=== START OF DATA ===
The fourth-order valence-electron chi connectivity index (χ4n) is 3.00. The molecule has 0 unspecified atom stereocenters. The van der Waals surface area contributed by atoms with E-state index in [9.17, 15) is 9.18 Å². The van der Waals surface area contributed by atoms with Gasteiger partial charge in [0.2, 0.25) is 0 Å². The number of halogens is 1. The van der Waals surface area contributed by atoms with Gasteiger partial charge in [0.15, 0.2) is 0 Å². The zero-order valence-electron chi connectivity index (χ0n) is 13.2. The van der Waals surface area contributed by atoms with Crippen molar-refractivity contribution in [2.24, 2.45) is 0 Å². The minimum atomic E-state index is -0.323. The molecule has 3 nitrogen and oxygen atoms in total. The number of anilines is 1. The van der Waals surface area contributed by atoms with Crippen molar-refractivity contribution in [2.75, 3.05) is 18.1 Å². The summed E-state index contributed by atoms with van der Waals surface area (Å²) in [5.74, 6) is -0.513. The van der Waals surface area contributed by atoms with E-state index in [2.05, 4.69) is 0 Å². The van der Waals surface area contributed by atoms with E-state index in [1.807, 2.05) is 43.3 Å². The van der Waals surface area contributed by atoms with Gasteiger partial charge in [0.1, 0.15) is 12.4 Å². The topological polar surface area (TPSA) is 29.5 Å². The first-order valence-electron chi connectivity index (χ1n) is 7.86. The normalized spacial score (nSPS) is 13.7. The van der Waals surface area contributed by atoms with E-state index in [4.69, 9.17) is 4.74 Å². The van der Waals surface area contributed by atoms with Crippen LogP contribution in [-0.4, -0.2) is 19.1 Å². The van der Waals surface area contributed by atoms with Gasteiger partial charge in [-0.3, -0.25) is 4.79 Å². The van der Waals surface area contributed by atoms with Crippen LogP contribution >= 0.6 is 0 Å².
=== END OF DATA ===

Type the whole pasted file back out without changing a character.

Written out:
The fourth-order valence-electron chi connectivity index (χ4n) is 3.00. The molecule has 0 unspecified atom stereocenters. The van der Waals surface area contributed by atoms with E-state index in [9.17, 15) is 9.18 Å². The van der Waals surface area contributed by atoms with Gasteiger partial charge in [0.2, 0.25) is 0 Å². The number of halogens is 1. The van der Waals surface area contributed by atoms with Gasteiger partial charge in [0.15, 0.2) is 0 Å². The zero-order valence-electron chi connectivity index (χ0n) is 13.2. The van der Waals surface area contributed by atoms with Crippen molar-refractivity contribution in [2.24, 2.45) is 0 Å². The minimum atomic E-state index is -0.323. The molecule has 3 nitrogen and oxygen atoms in total. The number of anilines is 1. The van der Waals surface area contributed by atoms with Crippen molar-refractivity contribution in [2.75, 3.05) is 18.1 Å². The summed E-state index contributed by atoms with van der Waals surface area (Å²) in [5.74, 6) is -0.513. The van der Waals surface area contributed by atoms with E-state index in [2.05, 4.69) is 0 Å². The van der Waals surface area contributed by atoms with E-state index in [1.807, 2.05) is 43.3 Å². The van der Waals surface area contributed by atoms with Gasteiger partial charge in [0.1, 0.15) is 12.4 Å². The topological polar surface area (TPSA) is 29.5 Å². The first-order valence-electron chi connectivity index (χ1n) is 7.86. The normalized spacial score (nSPS) is 13.7. The van der Waals surface area contributed by atoms with E-state index in [4.69, 9.17) is 4.74 Å². The van der Waals surface area contributed by atoms with Crippen LogP contribution in [-0.4, -0.2) is 19.1 Å². The van der Waals surface area contributed by atoms with Gasteiger partial charge in [-0.3, -0.25) is 4.79 Å². The van der Waals surface area contributed by atoms with Crippen LogP contribution >= 0.6 is 0 Å².